High Court orders solicitors to disclose whether they funded clients’ cases

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By Legal Futures

21 November 2011


High Court: judge below overestimated the consequences of making disclosure orders

The High Court has ordered a law firm to disclose the details of its funding arrangements with two clients so the successful defendants can work out whether the solicitors financially supported the cases and could be pursued for a third-party costs order.

Mr Justice Eady suggested that solicitors should only be allowed to fund cases if there is “at least the risk of having to pay the defendant’s costs, or part of them”.

The conjoined cases of Germany v Flatman and Barchester Healthcare v Weddall [2011] EWHC 2945 (HC) were both run by Norwich-based Godfrey Morgan Solicitors (GMS) under conditional fee agreements (CFAs) without after-the-event insurance.

The defendants’ common insurer – which suspects that the claims were funded to some extent by the solicitors – successfully appealed a refusal to grant disclosure of documents outlining the funding arrangements.

The judge below, His Honour Judge Moloney QC, had said the impact of such orders “could be to undermine or perhaps even to destroy the workings of the CFA system”, but Mr Justice Eady ruled that the judge “overestimated the consequences of the defendants’ applications… These appeals turn largely upon the particular facts. Either GMS were the funders or they were not”.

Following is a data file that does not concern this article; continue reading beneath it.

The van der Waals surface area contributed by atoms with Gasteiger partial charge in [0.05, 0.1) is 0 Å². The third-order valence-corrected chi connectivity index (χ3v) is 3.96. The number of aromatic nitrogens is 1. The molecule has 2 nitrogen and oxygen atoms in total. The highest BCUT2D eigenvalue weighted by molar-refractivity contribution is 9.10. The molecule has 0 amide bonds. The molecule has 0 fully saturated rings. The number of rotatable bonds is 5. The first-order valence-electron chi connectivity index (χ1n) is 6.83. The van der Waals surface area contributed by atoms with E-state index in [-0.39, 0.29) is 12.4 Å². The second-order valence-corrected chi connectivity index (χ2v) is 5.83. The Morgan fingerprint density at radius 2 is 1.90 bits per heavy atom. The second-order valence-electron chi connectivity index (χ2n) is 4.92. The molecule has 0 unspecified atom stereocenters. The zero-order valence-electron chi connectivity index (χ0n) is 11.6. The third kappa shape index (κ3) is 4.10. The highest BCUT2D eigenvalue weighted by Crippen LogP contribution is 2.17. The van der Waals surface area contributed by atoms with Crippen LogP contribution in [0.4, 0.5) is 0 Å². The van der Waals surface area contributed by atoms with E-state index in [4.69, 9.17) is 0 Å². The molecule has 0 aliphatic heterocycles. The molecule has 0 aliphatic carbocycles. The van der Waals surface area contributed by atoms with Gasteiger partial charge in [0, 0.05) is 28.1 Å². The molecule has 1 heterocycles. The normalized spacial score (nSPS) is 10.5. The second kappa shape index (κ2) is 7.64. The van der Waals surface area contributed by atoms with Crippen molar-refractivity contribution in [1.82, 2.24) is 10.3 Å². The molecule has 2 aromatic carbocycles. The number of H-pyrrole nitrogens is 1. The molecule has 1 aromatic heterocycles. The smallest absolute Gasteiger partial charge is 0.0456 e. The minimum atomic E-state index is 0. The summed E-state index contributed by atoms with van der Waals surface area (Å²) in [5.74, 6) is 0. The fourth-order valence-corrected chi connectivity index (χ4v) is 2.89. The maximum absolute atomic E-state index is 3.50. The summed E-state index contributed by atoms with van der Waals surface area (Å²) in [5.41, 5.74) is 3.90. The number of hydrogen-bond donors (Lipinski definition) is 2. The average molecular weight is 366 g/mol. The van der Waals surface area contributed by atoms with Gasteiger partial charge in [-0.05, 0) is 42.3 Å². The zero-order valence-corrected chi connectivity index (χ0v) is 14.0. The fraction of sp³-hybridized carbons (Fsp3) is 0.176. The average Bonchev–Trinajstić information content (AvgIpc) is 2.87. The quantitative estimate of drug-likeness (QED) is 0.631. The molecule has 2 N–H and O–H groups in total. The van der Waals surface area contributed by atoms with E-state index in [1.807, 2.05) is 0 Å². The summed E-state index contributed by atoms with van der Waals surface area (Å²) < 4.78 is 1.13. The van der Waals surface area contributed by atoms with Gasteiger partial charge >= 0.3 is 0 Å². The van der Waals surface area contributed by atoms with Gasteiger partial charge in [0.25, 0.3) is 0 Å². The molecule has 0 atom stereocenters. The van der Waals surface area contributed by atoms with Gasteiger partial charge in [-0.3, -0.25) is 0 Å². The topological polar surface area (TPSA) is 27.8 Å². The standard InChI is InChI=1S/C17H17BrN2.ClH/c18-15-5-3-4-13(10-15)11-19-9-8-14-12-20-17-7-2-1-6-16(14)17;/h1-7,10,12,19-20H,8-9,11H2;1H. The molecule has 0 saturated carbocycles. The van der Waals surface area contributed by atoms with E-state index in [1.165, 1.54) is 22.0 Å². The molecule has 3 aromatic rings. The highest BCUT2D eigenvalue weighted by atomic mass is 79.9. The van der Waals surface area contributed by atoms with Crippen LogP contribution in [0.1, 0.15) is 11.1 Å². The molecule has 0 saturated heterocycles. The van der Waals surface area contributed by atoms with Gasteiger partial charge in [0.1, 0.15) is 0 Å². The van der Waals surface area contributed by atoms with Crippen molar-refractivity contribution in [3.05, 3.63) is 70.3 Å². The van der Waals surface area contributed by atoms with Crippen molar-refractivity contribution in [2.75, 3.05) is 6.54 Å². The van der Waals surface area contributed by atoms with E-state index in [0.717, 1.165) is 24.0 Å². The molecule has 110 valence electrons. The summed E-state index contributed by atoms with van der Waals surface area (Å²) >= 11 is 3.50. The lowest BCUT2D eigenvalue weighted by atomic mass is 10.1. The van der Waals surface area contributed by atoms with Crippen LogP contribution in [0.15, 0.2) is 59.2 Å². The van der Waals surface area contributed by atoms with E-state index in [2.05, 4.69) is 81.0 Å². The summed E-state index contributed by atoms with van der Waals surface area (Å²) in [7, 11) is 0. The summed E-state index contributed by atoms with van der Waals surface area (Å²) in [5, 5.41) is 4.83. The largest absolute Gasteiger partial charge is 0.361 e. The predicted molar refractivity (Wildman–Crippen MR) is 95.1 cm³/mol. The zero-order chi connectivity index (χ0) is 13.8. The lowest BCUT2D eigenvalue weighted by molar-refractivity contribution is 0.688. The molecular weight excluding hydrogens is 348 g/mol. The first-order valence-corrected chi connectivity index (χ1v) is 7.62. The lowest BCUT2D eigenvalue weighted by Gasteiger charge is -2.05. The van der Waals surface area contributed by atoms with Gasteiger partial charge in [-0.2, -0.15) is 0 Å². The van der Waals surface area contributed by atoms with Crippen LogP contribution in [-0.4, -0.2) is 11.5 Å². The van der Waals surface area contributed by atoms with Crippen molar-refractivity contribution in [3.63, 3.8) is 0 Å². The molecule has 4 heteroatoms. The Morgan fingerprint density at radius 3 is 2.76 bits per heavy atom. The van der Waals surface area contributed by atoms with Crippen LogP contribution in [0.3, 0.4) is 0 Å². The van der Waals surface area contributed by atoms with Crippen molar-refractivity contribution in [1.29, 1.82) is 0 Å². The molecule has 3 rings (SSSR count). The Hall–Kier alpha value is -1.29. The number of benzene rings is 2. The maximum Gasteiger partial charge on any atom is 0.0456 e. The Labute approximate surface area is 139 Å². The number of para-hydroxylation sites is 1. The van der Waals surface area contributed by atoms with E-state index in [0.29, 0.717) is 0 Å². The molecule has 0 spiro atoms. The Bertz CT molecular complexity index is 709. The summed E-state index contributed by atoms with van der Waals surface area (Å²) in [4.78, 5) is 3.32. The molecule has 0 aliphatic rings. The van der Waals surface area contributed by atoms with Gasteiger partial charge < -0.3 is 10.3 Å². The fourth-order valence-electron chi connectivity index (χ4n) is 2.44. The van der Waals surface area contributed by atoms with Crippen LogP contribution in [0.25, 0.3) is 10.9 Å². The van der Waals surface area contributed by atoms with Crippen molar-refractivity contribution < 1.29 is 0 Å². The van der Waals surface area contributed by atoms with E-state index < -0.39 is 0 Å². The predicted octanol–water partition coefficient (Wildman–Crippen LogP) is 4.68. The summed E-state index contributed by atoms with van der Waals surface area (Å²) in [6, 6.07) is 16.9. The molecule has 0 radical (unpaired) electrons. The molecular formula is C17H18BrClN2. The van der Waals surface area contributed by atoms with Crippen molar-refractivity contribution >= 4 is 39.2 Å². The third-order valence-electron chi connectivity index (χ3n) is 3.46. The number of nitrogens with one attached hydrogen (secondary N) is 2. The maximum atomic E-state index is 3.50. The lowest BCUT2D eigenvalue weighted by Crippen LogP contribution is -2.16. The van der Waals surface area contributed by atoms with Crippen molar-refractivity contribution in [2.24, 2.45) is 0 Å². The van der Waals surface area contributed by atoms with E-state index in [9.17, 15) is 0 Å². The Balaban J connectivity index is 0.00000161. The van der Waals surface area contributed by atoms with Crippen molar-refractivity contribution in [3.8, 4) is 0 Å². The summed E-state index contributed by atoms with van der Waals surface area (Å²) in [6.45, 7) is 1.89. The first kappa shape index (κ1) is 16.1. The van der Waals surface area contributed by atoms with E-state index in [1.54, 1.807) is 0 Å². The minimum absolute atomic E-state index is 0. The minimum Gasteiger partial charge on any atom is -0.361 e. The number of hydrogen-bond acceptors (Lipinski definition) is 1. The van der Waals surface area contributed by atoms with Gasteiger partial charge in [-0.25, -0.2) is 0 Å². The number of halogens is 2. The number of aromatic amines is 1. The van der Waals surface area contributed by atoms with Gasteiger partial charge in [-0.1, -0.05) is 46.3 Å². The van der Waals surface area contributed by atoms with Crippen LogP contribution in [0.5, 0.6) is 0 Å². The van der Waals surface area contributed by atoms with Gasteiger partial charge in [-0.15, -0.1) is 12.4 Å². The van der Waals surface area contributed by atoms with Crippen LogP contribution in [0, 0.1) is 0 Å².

The High Court judge said: “If the solicitor pays for the court fees (say) or expert reports at the beginning of a personal injury claim, on the basis that the client will reimburse him later, there is nothing inherently improper about that…

“On the other hand, if the sums are paid out by the solicitor, whether from client account or office account, on the basis that they will be recovered from the other side, in the event of success, or not at all in the event of failure [Eady J’s emphasis], that would be a different matter.

“The solicitor would indeed then have become a funder, albeit sometimes in only a small way. He may have the capacity to make the difference between the defendant in question being sued, with all the cost and vexation involved, and his being left in peace.”

The judge said that for reasons of public policy, “it may well be thought that any such funding role, on the part of a solicitor, should only be countenanced, and regarded as legitimate, if it carries with it at least the risk of having to pay the defendant’s costs, or part of them, if he is ultimately successful”.

It may be necessary to make an order for disclosure of documents to help a “vulnerable defendant, or for that matter his insurer” establish what exactly passed between the claimant and his solicitor, he continued. Whether, following disclosure, an application for a third-party costs order is made, “that is a matter for the future”.

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